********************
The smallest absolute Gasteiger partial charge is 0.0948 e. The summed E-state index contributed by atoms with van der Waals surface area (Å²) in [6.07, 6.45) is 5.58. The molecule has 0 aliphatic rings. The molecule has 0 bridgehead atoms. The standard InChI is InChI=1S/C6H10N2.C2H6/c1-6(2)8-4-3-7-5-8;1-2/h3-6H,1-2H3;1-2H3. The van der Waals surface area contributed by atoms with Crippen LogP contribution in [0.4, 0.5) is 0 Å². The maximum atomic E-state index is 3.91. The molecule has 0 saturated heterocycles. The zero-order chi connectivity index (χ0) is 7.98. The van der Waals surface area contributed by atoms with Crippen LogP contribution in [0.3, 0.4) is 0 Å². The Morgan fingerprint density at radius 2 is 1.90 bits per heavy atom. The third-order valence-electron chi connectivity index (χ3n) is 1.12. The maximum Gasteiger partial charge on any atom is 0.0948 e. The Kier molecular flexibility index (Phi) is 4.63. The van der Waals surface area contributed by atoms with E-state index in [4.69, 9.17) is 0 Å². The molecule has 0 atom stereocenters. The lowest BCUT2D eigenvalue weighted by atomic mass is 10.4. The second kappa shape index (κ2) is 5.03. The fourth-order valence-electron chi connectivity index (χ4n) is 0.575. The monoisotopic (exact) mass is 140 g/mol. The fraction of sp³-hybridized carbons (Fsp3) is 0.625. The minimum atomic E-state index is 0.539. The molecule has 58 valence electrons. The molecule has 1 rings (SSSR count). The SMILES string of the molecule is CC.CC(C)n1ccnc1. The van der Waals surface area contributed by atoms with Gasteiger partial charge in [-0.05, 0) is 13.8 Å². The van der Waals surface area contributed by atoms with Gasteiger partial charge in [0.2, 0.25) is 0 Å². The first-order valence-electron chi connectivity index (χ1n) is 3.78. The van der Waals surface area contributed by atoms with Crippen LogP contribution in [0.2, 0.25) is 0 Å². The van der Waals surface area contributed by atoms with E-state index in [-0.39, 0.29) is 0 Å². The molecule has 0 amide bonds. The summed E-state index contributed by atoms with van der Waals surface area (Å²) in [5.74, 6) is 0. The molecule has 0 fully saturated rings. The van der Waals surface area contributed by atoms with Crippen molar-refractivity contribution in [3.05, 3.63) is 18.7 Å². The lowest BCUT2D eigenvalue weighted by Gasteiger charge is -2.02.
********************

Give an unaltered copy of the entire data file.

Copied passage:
The smallest absolute Gasteiger partial charge is 0.0948 e. The summed E-state index contributed by atoms with van der Waals surface area (Å²) in [6.07, 6.45) is 5.58. The molecule has 0 aliphatic rings. The molecule has 0 bridgehead atoms. The standard InChI is InChI=1S/C6H10N2.C2H6/c1-6(2)8-4-3-7-5-8;1-2/h3-6H,1-2H3;1-2H3. The van der Waals surface area contributed by atoms with Crippen LogP contribution in [0.4, 0.5) is 0 Å². The maximum atomic E-state index is 3.91. The molecule has 0 saturated heterocycles. The zero-order chi connectivity index (χ0) is 7.98. The van der Waals surface area contributed by atoms with Crippen LogP contribution in [0.3, 0.4) is 0 Å². The Morgan fingerprint density at radius 2 is 1.90 bits per heavy atom. The third-order valence-electron chi connectivity index (χ3n) is 1.12. The maximum Gasteiger partial charge on any atom is 0.0948 e. The Kier molecular flexibility index (Phi) is 4.63. The van der Waals surface area contributed by atoms with E-state index in [4.69, 9.17) is 0 Å². The molecule has 0 atom stereocenters. The lowest BCUT2D eigenvalue weighted by atomic mass is 10.4. The second kappa shape index (κ2) is 5.03. The fourth-order valence-electron chi connectivity index (χ4n) is 0.575. The monoisotopic (exact) mass is 140 g/mol. The fraction of sp³-hybridized carbons (Fsp3) is 0.625. The minimum atomic E-state index is 0.539. The molecule has 58 valence electrons. The molecule has 1 rings (SSSR count). The SMILES string of the molecule is CC.CC(C)n1ccnc1. The van der Waals surface area contributed by atoms with Gasteiger partial charge in [-0.05, 0) is 13.8 Å². The van der Waals surface area contributed by atoms with Gasteiger partial charge in [0.2, 0.25) is 0 Å². The first-order valence-electron chi connectivity index (χ1n) is 3.78. The van der Waals surface area contributed by atoms with Crippen LogP contribution in [0.2, 0.25) is 0 Å². The van der Waals surface area contributed by atoms with E-state index in [-0.39, 0.29) is 0 Å². The molecule has 0 amide bonds. The summed E-state index contributed by atoms with van der Waals surface area (Å²) in [5.74, 6) is 0. The molecule has 0 fully saturated rings. The van der Waals surface area contributed by atoms with Crippen molar-refractivity contribution in [3.05, 3.63) is 18.7 Å². The lowest BCUT2D eigenvalue weighted by Gasteiger charge is -2.02.